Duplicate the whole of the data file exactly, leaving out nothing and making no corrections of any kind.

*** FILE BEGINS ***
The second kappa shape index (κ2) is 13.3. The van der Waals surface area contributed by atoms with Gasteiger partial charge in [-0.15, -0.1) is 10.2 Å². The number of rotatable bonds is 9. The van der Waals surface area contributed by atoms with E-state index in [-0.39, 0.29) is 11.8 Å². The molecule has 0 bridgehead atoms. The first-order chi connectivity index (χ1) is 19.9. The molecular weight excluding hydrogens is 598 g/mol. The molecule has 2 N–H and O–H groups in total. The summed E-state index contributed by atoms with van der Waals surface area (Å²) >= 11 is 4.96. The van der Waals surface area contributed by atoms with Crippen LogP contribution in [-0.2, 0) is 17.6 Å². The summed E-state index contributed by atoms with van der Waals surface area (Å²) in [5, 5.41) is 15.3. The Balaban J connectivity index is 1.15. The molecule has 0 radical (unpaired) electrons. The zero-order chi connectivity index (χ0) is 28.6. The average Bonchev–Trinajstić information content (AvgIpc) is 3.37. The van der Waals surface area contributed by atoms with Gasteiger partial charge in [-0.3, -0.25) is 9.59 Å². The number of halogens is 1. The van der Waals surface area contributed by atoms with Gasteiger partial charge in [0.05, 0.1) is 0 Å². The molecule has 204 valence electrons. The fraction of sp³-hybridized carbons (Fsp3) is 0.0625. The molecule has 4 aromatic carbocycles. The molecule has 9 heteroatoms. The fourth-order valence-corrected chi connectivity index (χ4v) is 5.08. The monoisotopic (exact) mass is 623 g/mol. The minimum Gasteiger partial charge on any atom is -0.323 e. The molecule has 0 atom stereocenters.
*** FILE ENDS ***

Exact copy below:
The second kappa shape index (κ2) is 13.3. The van der Waals surface area contributed by atoms with Gasteiger partial charge in [-0.15, -0.1) is 10.2 Å². The number of rotatable bonds is 9. The van der Waals surface area contributed by atoms with E-state index in [-0.39, 0.29) is 11.8 Å². The molecule has 0 bridgehead atoms. The first-order chi connectivity index (χ1) is 19.9. The molecular weight excluding hydrogens is 598 g/mol. The molecule has 2 N–H and O–H groups in total. The summed E-state index contributed by atoms with van der Waals surface area (Å²) >= 11 is 4.96. The van der Waals surface area contributed by atoms with Crippen LogP contribution in [-0.2, 0) is 17.6 Å². The summed E-state index contributed by atoms with van der Waals surface area (Å²) in [5, 5.41) is 15.3. The Balaban J connectivity index is 1.15. The molecule has 0 radical (unpaired) electrons. The zero-order chi connectivity index (χ0) is 28.6. The average Bonchev–Trinajstić information content (AvgIpc) is 3.37. The van der Waals surface area contributed by atoms with Gasteiger partial charge in [-0.3, -0.25) is 9.59 Å². The number of halogens is 1. The van der Waals surface area contributed by atoms with Gasteiger partial charge in [0.05, 0.1) is 0 Å². The molecule has 204 valence electrons. The fraction of sp³-hybridized carbons (Fsp3) is 0.0625. The molecule has 4 aromatic carbocycles. The molecule has 9 heteroatoms. The fourth-order valence-corrected chi connectivity index (χ4v) is 5.08. The monoisotopic (exact) mass is 623 g/mol. The minimum Gasteiger partial charge on any atom is -0.323 e. The molecule has 0 atom stereocenters.